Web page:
What does the future of urban green space look like?

07 May 2021

As a nation, we have probably had more exposure to and interaction with green and natural spaces in the last 12 months than in the previous 12 years. According to The People and Nature Survey for England, led by Natural England and published in March 2021, almost half the population say they have spent more time outside since COVID-19 hit and believe that nature and wildlife is more important than ever to their wellbeing.

Based on the growing body of evidence that links encounters with nature to our mental and physical wellbeing, this makes a lot of sense in the midst of a global pandemic.



Nature divide

But what about the half of the population that didn't spend as much time outside? Why was this? The reasons are complex but access, availability and opportunity to visit green spaces is clearly a major factor. Urban life, dominated by high-rise buildings, narrow roads and a lack of green infrastructure, excludes many city residents from having any kind of meaningful exposure to nature, particularly – as research shows – low-income and minority groups.

This divide between urban and rural living may seem obvious. But such a two-tier system has far reaching consequences when it comes to the impacts of climate change and air pollution in congested city areas. The seriousness of the issue was brought into sharp focus in December last year when eight-year-old Ella Kissi-Debrah, who lived 25 metres from the South Circular Road in south-east London, became the first person to have air pollution listed as a cause of death.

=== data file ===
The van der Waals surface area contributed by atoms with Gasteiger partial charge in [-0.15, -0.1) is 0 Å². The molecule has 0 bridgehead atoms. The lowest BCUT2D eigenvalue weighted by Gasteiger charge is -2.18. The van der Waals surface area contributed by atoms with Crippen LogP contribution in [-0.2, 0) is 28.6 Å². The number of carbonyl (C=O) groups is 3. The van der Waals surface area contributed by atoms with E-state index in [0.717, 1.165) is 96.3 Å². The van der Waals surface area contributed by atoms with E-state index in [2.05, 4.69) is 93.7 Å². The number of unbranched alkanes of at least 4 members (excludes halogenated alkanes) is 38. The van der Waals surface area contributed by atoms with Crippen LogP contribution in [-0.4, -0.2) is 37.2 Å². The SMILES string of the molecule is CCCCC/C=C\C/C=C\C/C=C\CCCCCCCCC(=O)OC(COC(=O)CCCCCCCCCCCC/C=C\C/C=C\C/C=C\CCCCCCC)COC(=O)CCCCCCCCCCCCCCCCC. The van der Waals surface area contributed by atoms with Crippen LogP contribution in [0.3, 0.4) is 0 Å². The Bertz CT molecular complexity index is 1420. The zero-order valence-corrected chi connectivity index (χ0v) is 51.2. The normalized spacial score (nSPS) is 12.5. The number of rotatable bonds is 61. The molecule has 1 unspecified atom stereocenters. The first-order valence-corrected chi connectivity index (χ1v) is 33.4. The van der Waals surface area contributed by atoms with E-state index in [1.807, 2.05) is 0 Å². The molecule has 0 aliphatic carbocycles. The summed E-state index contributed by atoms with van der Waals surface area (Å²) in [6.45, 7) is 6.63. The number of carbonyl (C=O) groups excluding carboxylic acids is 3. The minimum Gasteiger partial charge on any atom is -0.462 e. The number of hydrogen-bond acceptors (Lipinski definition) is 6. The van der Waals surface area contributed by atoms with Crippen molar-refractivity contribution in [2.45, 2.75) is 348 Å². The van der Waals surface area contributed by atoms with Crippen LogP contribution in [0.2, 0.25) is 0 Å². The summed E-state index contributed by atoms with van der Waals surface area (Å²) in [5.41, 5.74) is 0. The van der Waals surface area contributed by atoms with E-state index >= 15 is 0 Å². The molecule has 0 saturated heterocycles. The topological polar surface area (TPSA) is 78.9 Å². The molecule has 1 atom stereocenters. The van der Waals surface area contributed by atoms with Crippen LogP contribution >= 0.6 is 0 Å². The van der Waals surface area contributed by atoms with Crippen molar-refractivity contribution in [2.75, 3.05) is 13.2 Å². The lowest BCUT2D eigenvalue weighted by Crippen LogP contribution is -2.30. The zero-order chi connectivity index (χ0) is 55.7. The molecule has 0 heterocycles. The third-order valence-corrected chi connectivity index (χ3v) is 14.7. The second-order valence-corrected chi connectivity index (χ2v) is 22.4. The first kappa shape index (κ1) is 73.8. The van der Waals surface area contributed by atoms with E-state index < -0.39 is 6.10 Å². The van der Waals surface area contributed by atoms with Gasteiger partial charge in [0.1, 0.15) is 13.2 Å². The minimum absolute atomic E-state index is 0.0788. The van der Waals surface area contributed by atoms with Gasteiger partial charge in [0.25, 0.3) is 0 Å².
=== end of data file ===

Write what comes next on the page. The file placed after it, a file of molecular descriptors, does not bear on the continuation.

Time for action

While more access to green spaces will never solve our cities' air quality issues, it should be part of the mix of measures we take to live more sustainably and with a better appreciation for the natural environment.

In this critical year for the climate, culminating in the COP26 UN Climate Change Conference, the Prime Minister's recent announcement of a tough new carbon-cutting target is the latest sign of how seriously the Government is taking the broader threat of climate change. It follows the ten-point plan for a green industrial revolution and also The Dasgupta Review commissioned by The Treasury. This landmark review into the economics of biodiversity argues for a major overhaul in how economic success is measured in order to turn the tide of nature destruction.

The ten-point plan focuses on decarbonisation and dominated the headlines, but the less well-publicised 600-page Dasgupta Review is a compelling and comprehensive analysis of how not just the economy but all our livelihoods and wellbeing depend on nature.

Policy interventions

On the face of it, these are positive signs for promoting access for all to nature – but as always, the devil is in the detail and, in particular, the interpretation of government policy.

The Biodiversity Net Gain policy from the long-awaited Environmental Bill will require all developments to demonstrate a 10% net gain in biodiversity at or near their sites. Although this is not a huge number it is, nevertheless, encouraging and provides scope for planning authorities to get to grips with how you accurately measure biodiversity. We expect many developers will seek to go beyond the target as they strive to boost their environmental credentials in such a competitive market.

This is a step in the right direction, but could more be done to embrace the human element of access to green spaces? Creating green roofs or green walls to attract new species of insects is hugely important but, to benefit people directly, there needs to be an element of interaction. Moreover, those who benefit are likely to be the people who live within these developments – not the general public – plus it will be easier for housebuilders to deliver biodiversity in regional and rural settings rather than urban areas.